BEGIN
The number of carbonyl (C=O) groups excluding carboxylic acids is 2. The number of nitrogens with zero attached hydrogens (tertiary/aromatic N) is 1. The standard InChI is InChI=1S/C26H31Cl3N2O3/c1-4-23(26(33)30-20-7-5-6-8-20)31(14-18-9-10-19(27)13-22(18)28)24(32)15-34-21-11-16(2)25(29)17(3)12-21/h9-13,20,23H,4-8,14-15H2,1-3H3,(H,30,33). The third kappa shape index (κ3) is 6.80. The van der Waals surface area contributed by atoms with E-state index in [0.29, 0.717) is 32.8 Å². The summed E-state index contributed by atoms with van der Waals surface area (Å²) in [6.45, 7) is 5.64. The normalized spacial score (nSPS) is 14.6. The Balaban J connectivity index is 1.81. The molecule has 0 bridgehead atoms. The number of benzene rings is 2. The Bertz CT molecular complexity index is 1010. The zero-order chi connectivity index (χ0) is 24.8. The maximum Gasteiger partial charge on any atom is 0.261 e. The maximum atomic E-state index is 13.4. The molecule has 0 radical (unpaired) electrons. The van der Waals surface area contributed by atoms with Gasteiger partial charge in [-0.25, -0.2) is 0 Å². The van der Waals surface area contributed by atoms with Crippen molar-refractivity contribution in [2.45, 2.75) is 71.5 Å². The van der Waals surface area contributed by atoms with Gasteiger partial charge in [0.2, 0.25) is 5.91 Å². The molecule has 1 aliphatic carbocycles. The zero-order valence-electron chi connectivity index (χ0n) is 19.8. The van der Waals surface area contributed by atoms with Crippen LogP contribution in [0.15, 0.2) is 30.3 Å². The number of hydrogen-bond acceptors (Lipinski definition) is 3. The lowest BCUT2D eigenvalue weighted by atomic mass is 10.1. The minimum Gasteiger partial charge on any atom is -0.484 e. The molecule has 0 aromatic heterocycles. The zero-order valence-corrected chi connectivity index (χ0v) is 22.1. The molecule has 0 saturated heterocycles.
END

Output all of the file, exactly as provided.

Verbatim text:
The number of carbonyl (C=O) groups excluding carboxylic acids is 2. The number of nitrogens with zero attached hydrogens (tertiary/aromatic N) is 1. The standard InChI is InChI=1S/C26H31Cl3N2O3/c1-4-23(26(33)30-20-7-5-6-8-20)31(14-18-9-10-19(27)13-22(18)28)24(32)15-34-21-11-16(2)25(29)17(3)12-21/h9-13,20,23H,4-8,14-15H2,1-3H3,(H,30,33). The third kappa shape index (κ3) is 6.80. The van der Waals surface area contributed by atoms with E-state index in [0.29, 0.717) is 32.8 Å². The summed E-state index contributed by atoms with van der Waals surface area (Å²) in [6.45, 7) is 5.64. The normalized spacial score (nSPS) is 14.6. The Balaban J connectivity index is 1.81. The molecule has 0 bridgehead atoms. The number of benzene rings is 2. The Bertz CT molecular complexity index is 1010. The zero-order chi connectivity index (χ0) is 24.8. The maximum Gasteiger partial charge on any atom is 0.261 e. The maximum atomic E-state index is 13.4. The molecule has 0 radical (unpaired) electrons. The van der Waals surface area contributed by atoms with Gasteiger partial charge in [-0.25, -0.2) is 0 Å². The van der Waals surface area contributed by atoms with Crippen molar-refractivity contribution in [2.45, 2.75) is 71.5 Å². The van der Waals surface area contributed by atoms with Gasteiger partial charge in [0.2, 0.25) is 5.91 Å². The molecule has 1 aliphatic carbocycles. The zero-order valence-electron chi connectivity index (χ0n) is 19.8. The van der Waals surface area contributed by atoms with Crippen LogP contribution in [0.15, 0.2) is 30.3 Å². The number of hydrogen-bond acceptors (Lipinski definition) is 3. The lowest BCUT2D eigenvalue weighted by atomic mass is 10.1. The minimum Gasteiger partial charge on any atom is -0.484 e. The molecule has 0 aromatic heterocycles. The zero-order valence-corrected chi connectivity index (χ0v) is 22.1. The molecule has 0 saturated heterocycles.